From the moment our little daughter, Karen Sue, came into the world, she lived in a world of pain. We did not know what was wrong. The assumption was that perhaps she had a congenital heart defect. This was in the early 1950s when they did not have the medical tests and equipment to diagnose such things. All I knew was that things were not right with my tiny little daughter. She cried and cried and nothing that I or anyone else could do seemed to help. Night after night and day after day I would hold her, rock her, and try to soothe away her pain.
During the eight months of her time with us there were only a few days during which she seemed to be without extreme suffering. There were few golden moments of experiencing joy and delight in her small life and a handful of precious memories of her three-year-old brother playing with her and bits of laughter and giggles.
It was a hard time for all of us. Stanley, her small brother, pretty much had to fend for himself as I spent every moment trying to help Karen Sue. She was never strong, she could not hold down food, and all the time she cried and cried.
I could think of little else but coping through the day, struggling to keep Karen Sue alive. I lost a lot of weight, became dazed and numb with lack of sleep and exhaustion I struggled to keep going. Finally one night, when she seemed to be particularly bad, I whispered tearfully to Jesus, “I can’t do this anymore.”
That night we took her to the hospital and found she had developed pneumonia. I stayed with her through the long night as she gasped and coughed and struggled. Later the next morning, I went home to catch a few hours of sleep so that I could spend another night with her in the hospital.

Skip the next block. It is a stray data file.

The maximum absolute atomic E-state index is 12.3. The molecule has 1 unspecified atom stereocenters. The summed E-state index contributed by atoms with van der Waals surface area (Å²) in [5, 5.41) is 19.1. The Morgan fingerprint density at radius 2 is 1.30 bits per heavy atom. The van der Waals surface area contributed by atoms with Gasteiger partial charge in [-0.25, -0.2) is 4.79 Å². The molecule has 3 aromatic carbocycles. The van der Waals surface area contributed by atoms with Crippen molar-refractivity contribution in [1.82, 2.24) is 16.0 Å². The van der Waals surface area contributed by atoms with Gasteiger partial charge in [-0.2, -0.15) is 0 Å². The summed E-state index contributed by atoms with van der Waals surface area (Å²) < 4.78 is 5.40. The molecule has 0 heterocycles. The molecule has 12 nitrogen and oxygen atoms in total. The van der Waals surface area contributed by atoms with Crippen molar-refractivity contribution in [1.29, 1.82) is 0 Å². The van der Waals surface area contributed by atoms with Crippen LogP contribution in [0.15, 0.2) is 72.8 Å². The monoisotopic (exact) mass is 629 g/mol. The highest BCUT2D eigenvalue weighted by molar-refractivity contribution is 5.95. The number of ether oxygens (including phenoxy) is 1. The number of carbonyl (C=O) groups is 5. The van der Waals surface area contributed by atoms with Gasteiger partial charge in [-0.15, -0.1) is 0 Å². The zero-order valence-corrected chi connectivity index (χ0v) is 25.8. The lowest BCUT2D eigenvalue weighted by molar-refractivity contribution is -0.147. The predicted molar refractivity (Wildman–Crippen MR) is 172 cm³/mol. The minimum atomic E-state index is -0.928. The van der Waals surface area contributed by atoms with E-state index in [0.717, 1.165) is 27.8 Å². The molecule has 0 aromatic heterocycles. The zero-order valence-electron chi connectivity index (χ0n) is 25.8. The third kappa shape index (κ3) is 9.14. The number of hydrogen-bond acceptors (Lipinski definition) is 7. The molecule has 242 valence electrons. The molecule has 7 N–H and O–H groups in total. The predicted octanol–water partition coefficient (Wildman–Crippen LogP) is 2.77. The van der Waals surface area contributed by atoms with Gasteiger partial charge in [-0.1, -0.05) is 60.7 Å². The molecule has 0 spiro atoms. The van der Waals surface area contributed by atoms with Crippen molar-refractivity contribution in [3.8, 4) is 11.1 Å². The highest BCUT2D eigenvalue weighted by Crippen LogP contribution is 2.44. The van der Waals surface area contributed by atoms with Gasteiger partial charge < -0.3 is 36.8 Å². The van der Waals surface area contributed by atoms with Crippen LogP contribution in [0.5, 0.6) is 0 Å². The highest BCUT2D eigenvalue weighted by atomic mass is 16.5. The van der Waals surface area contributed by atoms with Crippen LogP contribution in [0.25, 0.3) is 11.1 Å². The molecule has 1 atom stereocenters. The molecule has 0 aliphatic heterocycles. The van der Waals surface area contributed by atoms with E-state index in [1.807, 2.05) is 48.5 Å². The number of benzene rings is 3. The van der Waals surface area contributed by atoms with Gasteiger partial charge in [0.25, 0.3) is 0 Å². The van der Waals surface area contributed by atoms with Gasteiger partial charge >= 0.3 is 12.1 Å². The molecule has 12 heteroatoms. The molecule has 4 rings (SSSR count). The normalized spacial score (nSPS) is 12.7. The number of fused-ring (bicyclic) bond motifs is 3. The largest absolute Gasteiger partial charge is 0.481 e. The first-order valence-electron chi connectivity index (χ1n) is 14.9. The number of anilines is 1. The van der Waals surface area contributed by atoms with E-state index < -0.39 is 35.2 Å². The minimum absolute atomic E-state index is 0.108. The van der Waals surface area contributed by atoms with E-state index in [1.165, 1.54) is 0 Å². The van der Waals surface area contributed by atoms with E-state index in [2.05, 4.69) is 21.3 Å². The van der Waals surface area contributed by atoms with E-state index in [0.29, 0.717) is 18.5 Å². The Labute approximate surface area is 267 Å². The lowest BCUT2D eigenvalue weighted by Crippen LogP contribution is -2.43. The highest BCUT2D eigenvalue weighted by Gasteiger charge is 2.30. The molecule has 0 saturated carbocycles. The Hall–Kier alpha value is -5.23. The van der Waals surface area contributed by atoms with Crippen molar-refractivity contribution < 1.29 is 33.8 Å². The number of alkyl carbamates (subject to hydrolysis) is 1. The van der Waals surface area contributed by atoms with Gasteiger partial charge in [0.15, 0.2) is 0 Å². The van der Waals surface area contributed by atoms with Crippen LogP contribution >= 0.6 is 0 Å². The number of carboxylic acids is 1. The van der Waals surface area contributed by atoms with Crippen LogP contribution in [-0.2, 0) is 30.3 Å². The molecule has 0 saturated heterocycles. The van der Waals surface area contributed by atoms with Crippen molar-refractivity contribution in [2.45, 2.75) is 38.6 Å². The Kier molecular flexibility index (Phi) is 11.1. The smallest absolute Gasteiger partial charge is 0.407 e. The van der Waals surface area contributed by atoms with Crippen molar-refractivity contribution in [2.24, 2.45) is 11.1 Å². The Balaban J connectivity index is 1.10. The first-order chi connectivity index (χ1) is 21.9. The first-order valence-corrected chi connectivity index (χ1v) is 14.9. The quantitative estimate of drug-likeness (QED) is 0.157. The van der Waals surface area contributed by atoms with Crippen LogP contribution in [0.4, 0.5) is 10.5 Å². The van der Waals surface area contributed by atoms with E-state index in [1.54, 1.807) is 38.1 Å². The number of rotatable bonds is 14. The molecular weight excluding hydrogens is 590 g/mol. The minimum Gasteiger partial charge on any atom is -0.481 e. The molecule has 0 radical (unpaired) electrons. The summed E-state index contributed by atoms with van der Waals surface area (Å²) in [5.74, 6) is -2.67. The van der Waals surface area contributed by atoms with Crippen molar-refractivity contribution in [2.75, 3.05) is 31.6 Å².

I fell onto the bed, totally spent and drifted into an exhausted sleep. I awoke to the ringing of the phone. It was the hospital. Karen Sue was dying, they said. I did not drive at that time but I quickly called my husband and he drove immediately from work to pick me up and we rushed to her bedside. When we got there, the little bed was empty and I knew she was gone.
I remember the moment hazily as if I was in a dream. I just looked at that little bed, dazed and numb and whispered to Jesus, “It’s all right.” I felt that God had given me the grace to accept this loss. “It’s all right.” My heart was broken, my heart was crushed, but “It was all right.” I did not want her suffering to continue. I knew she was better with Jesus. The grace to accept this I think was what kept me going.
I do not remember now if it was that night or the next night that I went to sleep in total anguish. I woke up in the middle of the night and saw something that until now, I have shared with only my husband and a few others. I guess I felt that no one would believe me. From my bed, I looked into the hallway and clearly and distinctly as could be, I saw Our Lady standing in the hallway between two bedrooms holding our little girl in her arms.
I was so comforted; I just lay back down, rested my head onto the pillow and went to sleep. It was all right.